Priest and two colleagues receive jail terms of 15,14 and 12 years
Justice has finally acted on the ‘convent of horrors’ that persecuted young women for more than 20 years in Requião, Vila Nova de Famalicão.
This story is all the more shocking for the fact that the local archdiocese was informed of the evil at work at the ‘Fraternidade Missionária de Cristo Jovem’ but apparently did nothing.
Judge Paula Sá passing judgement in Guimarães yesterday dubbed the Catholic Church’s position “schizophrenic”.
“The archdiocese is more than compromised. Some of the novices were consecrated in ceremonies in which the Archbishop Emeritus of Braga, D. Eurico Dias Nogueira was present”; they took the opportunity to tell him of the “inadequate practices” at work. But nothing concrete changed.
Even worse, this is a case that was ‘exposed’ in 2015 – at which time all those receiving condemnations yesterday were officially made ‘arguidos’ (suspects). Yet it has taken seven years to get to the point where they are ‘condemned’.
This moment is all the more poignant for the family of a 55-year-old nun found dead at the bottom of a water tank in 2004.
The family of ‘Maria Amélia’ were always certain her death “was provoked by the violence and humiliation to which she was subjected”.
Yesterday, they heard the court award them €335,000 compensation (it is not clear who or what will be paying these damages. The family’s lawyer had been hoping to get convictions for the Diocese of Braga, and the Archbishop Emeritus himself, but both were absolved).
It is also not clear when the guilty priest, now aged 90, or the ‘nuns’ (apparently masquerading as nuns, but not officially ordained) will be taken into preventive custody.
Their lawyer Gonçalo Nabais has intimated he will be lodging appeals. He told reporters outside the court yesterday that he hadn’t yet managed to talk to them but “I told them to remain calm, that we will sort everything out”.
What he intends to sort out is a mystery. The court has accepted as proven that the four used nine novices as slaves, and treated them abominably in “a climate of terror and fear”.
“The court understood as proved that the four defendants elaborated a plan, an ambush, which managed to reel in God-fearing young women from humble backgrounds, convinced of their religious vocations, forcing them to perform daily tasks without any kind of financial compensation”. These young women were insulted, beaten, made to work 20 hours a day, in short “subjected to barbarous agressions” and “total dehumanising exploitation”. All this from people who set themselves up to be “God’s representatives on earth”.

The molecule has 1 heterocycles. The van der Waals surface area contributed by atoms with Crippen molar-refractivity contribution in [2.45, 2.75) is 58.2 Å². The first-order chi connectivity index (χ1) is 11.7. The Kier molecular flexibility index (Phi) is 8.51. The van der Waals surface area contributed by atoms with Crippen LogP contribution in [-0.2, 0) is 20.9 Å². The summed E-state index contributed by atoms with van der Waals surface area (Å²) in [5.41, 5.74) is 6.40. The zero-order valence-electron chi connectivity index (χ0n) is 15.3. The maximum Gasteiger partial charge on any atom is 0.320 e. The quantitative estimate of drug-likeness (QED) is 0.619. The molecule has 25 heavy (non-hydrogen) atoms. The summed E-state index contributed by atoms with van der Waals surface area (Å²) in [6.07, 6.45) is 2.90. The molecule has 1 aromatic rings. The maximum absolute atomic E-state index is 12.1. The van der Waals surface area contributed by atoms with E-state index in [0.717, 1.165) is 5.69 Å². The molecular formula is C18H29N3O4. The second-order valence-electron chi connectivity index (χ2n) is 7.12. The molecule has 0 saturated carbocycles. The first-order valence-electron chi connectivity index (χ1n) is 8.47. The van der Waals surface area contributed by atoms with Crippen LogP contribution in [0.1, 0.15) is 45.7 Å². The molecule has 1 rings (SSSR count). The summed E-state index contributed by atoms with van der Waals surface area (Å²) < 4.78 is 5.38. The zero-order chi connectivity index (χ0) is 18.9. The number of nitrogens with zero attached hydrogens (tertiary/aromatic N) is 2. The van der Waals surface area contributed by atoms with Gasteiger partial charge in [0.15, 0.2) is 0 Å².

“The condemnations reflect the gravity of these crimes”, said lead judge Paula Sá. “It was a form of moral homicide (…) One of the victims killed herself, others thought of suicide. There were ruined adolescences and difficulty (for those who escaped) in restarting lives. It is evil what was done under the cover and protection of the Catholic Church…”
Reports in the newspapers have not alluded to the depths of some of that evil. Back in 2019 when the case began, the court heard of how one novice running a fever had been served a lunch of dog’s excrement. It also heard how novices had been forced to perform gardening duties stark naked.
Judge Sá’s words of condemnation arrived in the same week that national media described how “hundreds of Catholic Priests” in Portugal have sexually abused children since the 1950s. A commission set up to bring closure to victims has already heard from over 330 people abused as children, but only a tiny fraction of the cases have been forwarded to the Public Ministry – and even then there is little faith that guilty prosecutions will follow.